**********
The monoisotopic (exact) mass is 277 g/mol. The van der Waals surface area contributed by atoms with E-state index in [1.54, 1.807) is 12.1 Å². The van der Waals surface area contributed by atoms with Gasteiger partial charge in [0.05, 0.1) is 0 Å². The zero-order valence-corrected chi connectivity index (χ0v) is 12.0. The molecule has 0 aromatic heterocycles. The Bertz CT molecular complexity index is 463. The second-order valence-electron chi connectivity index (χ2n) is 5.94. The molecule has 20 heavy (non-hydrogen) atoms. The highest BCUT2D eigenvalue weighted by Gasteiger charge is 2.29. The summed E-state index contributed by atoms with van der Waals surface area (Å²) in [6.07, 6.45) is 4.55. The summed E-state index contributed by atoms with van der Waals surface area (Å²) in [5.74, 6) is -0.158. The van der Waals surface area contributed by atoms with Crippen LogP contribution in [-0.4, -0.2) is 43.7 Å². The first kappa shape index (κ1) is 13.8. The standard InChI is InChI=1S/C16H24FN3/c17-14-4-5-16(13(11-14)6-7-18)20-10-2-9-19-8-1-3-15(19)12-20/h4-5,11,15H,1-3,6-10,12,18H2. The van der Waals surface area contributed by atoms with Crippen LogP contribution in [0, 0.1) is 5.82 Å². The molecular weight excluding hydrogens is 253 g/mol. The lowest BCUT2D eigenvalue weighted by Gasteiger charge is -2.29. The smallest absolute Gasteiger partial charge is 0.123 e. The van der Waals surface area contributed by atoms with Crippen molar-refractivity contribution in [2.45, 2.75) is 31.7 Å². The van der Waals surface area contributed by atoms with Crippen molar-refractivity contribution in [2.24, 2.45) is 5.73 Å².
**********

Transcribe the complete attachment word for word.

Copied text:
The monoisotopic (exact) mass is 277 g/mol. The van der Waals surface area contributed by atoms with E-state index in [1.54, 1.807) is 12.1 Å². The van der Waals surface area contributed by atoms with Gasteiger partial charge in [0.05, 0.1) is 0 Å². The zero-order valence-corrected chi connectivity index (χ0v) is 12.0. The molecule has 0 aromatic heterocycles. The Bertz CT molecular complexity index is 463. The second-order valence-electron chi connectivity index (χ2n) is 5.94. The molecule has 20 heavy (non-hydrogen) atoms. The highest BCUT2D eigenvalue weighted by Gasteiger charge is 2.29. The summed E-state index contributed by atoms with van der Waals surface area (Å²) in [6.07, 6.45) is 4.55. The summed E-state index contributed by atoms with van der Waals surface area (Å²) in [5.74, 6) is -0.158. The van der Waals surface area contributed by atoms with Crippen LogP contribution in [-0.4, -0.2) is 43.7 Å². The first kappa shape index (κ1) is 13.8. The standard InChI is InChI=1S/C16H24FN3/c17-14-4-5-16(13(11-14)6-7-18)20-10-2-9-19-8-1-3-15(19)12-20/h4-5,11,15H,1-3,6-10,12,18H2. The van der Waals surface area contributed by atoms with Crippen LogP contribution in [0, 0.1) is 5.82 Å². The molecular weight excluding hydrogens is 253 g/mol. The lowest BCUT2D eigenvalue weighted by Gasteiger charge is -2.29. The smallest absolute Gasteiger partial charge is 0.123 e. The van der Waals surface area contributed by atoms with Crippen molar-refractivity contribution in [2.45, 2.75) is 31.7 Å². The van der Waals surface area contributed by atoms with Crippen molar-refractivity contribution in [2.24, 2.45) is 5.73 Å².